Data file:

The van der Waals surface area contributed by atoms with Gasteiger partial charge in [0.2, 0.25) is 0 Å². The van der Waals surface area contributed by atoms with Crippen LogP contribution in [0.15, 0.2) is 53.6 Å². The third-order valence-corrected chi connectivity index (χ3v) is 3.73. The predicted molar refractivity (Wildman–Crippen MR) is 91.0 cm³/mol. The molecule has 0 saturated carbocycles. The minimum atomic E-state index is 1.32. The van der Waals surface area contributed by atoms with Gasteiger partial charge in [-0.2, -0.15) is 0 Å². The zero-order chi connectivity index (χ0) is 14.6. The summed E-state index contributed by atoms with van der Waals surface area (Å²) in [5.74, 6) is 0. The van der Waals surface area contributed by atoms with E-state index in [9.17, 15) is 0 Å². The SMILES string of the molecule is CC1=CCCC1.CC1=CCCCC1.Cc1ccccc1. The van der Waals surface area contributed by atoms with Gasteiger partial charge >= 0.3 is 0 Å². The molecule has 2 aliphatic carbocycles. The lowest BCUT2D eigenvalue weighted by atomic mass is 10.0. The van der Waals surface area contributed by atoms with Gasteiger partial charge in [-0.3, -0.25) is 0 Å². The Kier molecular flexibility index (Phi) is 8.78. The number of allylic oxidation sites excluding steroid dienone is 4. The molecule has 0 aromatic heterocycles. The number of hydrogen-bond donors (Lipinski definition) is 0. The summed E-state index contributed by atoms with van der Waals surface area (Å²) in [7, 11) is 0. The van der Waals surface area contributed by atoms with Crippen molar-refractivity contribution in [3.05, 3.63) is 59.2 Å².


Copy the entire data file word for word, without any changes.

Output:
The van der Waals surface area contributed by atoms with Gasteiger partial charge in [0.2, 0.25) is 0 Å². The van der Waals surface area contributed by atoms with Crippen LogP contribution in [0.15, 0.2) is 53.6 Å². The third-order valence-corrected chi connectivity index (χ3v) is 3.73. The predicted molar refractivity (Wildman–Crippen MR) is 91.0 cm³/mol. The molecule has 0 saturated carbocycles. The minimum atomic E-state index is 1.32. The van der Waals surface area contributed by atoms with Gasteiger partial charge in [-0.2, -0.15) is 0 Å². The zero-order chi connectivity index (χ0) is 14.6. The summed E-state index contributed by atoms with van der Waals surface area (Å²) in [5.74, 6) is 0. The van der Waals surface area contributed by atoms with E-state index in [9.17, 15) is 0 Å². The SMILES string of the molecule is CC1=CCCC1.CC1=CCCCC1.Cc1ccccc1. The van der Waals surface area contributed by atoms with Gasteiger partial charge >= 0.3 is 0 Å². The molecule has 2 aliphatic carbocycles. The lowest BCUT2D eigenvalue weighted by atomic mass is 10.0. The van der Waals surface area contributed by atoms with Gasteiger partial charge in [-0.3, -0.25) is 0 Å². The Kier molecular flexibility index (Phi) is 8.78. The number of allylic oxidation sites excluding steroid dienone is 4. The molecule has 0 aromatic heterocycles. The number of hydrogen-bond donors (Lipinski definition) is 0. The summed E-state index contributed by atoms with van der Waals surface area (Å²) in [7, 11) is 0. The van der Waals surface area contributed by atoms with Crippen molar-refractivity contribution in [3.05, 3.63) is 59.2 Å².